Channauka in Columbus

Israel -- 200 BCE

A miracle of lights followed a victory won by the sword. Led by the Macabees, the Jews of ancient Israel fought against and overthrew the Assyrian Greeks. The Greeks may have had a great civilization, but when Assyrians who had learned Greek ways tried to make the Jews worship Greek Gods and bow down to statues of the king they installed, it was time to fight.

Though outnumbered and out-armed, the Macabees used stealth and strategy to fight and win against the forces of the evil Assyrian Greek ruler, Antiochus IV. They risked their lives for their faith. After they won, they returned to their temple. This was the fabled Second Temple where in two hundred years, Christ was to preach.

The temple to which the Jewish fighters returned, however, was an utter MESS. The Assyrian Greeks had used it to sacrifice swine to their idols. The Macabees cleaned up the temple but when they checked to see if their was enough of the special pure olive oil to light the lamps on the altar. There was only enough oil to burn for one day. The Macabees sent a messenger to get oil. For eight days the messenger traveled, and while he was gone the oil continued to burn and did not run out.

This is why we Jews today light candles in a special holder called a menorah for eight days. We celebrate not only a small miracle but a large military victory. If you want to read the story of Channauka, you can find it in the Apocrypha, a group of books not inclcuded in Protestant and Jewish bibles but part of the Catholic scriptures and available in large public or college libraries.

Were there no Macabee victory and no Channauka, there would have been no Christianity or Islam. I wonder if we would have the idea of worshipping one invisible God that is neither male nor female, or of fighting for freedom of religion. There are many good reasons to celebrate, light candles, learn the story and remember....or do we remember?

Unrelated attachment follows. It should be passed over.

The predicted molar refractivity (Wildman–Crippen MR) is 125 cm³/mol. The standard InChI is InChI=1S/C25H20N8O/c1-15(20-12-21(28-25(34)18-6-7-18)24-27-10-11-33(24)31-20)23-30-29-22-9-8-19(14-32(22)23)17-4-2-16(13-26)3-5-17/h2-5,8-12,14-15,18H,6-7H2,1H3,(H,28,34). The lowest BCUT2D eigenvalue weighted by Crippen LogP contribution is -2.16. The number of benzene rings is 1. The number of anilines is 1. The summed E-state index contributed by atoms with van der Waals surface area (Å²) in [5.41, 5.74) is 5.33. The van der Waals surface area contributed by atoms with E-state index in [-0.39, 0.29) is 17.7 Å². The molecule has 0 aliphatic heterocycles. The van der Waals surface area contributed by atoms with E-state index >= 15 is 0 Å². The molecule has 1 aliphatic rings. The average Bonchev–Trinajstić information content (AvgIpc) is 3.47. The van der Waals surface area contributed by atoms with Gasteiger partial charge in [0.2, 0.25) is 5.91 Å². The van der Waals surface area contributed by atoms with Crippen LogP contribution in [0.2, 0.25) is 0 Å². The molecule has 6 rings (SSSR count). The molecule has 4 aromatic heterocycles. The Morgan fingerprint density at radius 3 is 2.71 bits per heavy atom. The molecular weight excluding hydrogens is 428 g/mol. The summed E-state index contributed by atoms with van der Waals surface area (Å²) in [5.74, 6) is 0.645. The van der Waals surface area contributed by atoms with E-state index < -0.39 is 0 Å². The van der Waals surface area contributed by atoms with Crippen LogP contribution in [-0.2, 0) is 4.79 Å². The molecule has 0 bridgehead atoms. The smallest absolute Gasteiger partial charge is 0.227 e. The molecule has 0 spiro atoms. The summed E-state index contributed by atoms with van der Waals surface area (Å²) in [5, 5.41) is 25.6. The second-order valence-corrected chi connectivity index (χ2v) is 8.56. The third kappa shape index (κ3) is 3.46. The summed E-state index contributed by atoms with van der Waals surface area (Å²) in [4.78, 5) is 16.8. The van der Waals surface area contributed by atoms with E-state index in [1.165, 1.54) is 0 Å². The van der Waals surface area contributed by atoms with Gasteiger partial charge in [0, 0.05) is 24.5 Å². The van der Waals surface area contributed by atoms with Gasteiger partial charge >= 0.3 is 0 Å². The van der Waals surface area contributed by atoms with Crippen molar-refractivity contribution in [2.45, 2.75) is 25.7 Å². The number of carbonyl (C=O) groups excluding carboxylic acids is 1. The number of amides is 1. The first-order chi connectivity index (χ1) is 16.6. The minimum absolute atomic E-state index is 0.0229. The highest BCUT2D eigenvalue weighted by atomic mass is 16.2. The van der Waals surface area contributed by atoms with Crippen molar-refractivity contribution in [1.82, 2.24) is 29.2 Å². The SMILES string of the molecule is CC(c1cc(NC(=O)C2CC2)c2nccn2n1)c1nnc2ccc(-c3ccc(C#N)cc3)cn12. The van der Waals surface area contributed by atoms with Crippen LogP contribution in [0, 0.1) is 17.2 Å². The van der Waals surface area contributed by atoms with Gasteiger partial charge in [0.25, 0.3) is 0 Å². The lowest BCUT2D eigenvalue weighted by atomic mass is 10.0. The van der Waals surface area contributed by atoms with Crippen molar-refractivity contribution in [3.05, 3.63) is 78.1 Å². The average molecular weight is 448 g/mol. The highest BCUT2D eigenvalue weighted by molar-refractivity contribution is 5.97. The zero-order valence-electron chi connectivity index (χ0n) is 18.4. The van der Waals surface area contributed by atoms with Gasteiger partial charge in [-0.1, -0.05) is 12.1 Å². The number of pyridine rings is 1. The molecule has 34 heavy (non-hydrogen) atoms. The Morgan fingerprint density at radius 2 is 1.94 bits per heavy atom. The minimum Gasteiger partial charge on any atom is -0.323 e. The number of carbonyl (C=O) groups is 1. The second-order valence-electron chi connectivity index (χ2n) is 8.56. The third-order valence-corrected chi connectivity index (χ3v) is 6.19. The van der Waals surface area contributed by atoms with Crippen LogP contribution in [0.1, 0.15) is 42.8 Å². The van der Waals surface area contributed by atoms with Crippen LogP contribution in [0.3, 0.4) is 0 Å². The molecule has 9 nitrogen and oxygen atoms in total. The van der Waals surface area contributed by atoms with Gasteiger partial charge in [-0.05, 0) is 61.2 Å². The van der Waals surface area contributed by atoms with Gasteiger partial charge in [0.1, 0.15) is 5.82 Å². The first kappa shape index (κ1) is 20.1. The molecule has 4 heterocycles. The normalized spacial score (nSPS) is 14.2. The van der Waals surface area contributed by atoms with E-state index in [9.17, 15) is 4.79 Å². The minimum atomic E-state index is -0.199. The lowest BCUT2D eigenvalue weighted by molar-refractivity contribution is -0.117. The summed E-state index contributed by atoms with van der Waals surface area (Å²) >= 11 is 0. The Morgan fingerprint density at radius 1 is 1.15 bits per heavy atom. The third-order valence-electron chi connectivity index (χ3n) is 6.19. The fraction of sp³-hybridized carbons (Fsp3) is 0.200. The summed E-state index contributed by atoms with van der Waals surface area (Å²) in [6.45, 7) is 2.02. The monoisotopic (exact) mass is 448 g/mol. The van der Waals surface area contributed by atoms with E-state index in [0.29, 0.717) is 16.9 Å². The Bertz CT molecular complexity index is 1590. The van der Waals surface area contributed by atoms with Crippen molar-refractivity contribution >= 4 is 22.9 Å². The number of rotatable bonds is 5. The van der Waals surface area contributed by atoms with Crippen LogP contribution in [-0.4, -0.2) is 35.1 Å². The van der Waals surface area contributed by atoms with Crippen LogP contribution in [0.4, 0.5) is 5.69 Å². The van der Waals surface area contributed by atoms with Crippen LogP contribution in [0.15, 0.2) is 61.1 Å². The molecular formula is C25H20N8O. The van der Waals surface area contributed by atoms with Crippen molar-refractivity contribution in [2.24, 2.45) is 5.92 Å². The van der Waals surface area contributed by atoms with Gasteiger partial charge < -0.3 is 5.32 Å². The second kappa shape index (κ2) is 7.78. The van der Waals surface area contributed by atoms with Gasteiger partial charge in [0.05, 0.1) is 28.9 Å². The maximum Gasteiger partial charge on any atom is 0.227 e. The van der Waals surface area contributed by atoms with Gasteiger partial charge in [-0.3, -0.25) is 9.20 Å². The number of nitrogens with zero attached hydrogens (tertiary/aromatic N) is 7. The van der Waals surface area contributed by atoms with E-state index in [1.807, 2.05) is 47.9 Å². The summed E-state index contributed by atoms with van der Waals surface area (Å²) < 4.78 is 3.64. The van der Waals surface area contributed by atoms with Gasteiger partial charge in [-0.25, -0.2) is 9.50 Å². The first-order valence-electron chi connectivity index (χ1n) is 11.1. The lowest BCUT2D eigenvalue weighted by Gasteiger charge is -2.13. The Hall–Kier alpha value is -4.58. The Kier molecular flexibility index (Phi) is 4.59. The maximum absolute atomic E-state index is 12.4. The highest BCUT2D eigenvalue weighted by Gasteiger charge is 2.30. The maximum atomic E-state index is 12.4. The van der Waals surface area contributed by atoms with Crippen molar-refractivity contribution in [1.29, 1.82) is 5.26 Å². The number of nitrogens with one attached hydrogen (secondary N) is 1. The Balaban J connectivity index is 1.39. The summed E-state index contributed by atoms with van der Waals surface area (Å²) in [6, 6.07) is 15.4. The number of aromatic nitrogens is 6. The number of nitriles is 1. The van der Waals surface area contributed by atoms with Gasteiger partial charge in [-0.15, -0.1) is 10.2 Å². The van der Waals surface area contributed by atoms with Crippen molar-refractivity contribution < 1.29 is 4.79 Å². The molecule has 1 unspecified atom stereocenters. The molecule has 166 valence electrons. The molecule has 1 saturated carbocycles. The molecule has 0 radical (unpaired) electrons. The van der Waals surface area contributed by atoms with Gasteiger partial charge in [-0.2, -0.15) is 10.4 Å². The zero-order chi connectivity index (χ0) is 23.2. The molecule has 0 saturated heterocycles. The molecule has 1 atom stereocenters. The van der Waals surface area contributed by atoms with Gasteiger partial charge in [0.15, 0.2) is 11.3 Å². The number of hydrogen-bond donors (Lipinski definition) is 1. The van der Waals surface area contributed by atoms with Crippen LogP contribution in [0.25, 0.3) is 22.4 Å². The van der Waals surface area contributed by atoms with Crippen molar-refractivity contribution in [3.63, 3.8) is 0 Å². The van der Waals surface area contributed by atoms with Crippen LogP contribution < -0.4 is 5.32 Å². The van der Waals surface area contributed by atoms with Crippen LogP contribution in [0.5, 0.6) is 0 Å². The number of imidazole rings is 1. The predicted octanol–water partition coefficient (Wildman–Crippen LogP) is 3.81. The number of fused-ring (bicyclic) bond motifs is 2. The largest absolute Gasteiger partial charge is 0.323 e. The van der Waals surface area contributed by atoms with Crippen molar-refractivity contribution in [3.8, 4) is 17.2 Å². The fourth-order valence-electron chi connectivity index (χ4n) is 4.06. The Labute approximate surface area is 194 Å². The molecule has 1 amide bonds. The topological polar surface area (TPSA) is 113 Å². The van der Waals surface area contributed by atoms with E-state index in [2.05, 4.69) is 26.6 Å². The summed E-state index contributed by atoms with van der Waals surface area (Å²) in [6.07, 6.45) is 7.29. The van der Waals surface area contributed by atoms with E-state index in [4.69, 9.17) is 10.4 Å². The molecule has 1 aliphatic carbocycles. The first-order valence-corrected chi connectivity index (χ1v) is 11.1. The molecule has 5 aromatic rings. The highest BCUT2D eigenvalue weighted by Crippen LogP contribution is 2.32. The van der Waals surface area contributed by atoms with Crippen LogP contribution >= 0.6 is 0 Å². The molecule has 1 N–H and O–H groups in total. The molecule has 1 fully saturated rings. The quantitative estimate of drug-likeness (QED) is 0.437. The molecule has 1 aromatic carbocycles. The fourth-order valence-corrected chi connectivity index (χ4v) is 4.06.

Columbus, Georgia USA -- 2000 AD

What do we remember and what have we forgotten? 2,200 years ago Macabees fought for the right to practice their faith in one God but what do we believe in?

Every four weeks, my syangogue holds its Friday night services in someone's home. This home is known only to those who receive the bulletin or who have been to services on a night when the dinner-service has been announced. A person walking in from off the street for services will find the synagogue closed and dark. There will be no services to nourish the spiritual appetite of the stranger. Columbus is a town with an army base, so there are always strangers, Jewish soldiers far from home. Sure they can call ahead, but should they have to....

It is hard to get a minyan, a minimum of ten people over thirteen, for services. Jews, like their non-Jewish bretheren, are out to dinner, asleep, watching TV or movies, or off at the mall. Well why shouldn't they enjoy themselves.

Were things this bad 2,200 years ago? Would it take the modern equivalent of an Antiochus IV to make us renew and defend our faith. I hate to think that it takes oppression to bring people together to fight for what they really believe in. Of course if there were another Antiochus IV in Columbus, maybe we Jews just would not care. Perhaps what Antiochus could not accomplish with force and the sword, the American South may have done with prosperity and the "good life."

At this time of year, I wonder what Judah Macabee, who led the victory that preserved my religion would think of the way we practice our faith. We are too apathetic and lazy to practice the mitzvos, learn, go to services, pray, or maintain a house of worship that helps the stranger. We say we remember the story of Channauka, but have we really forgotten how to fight or why we fought? And even if we give the story of the holiday lip service, have we really forgotten its meaning?

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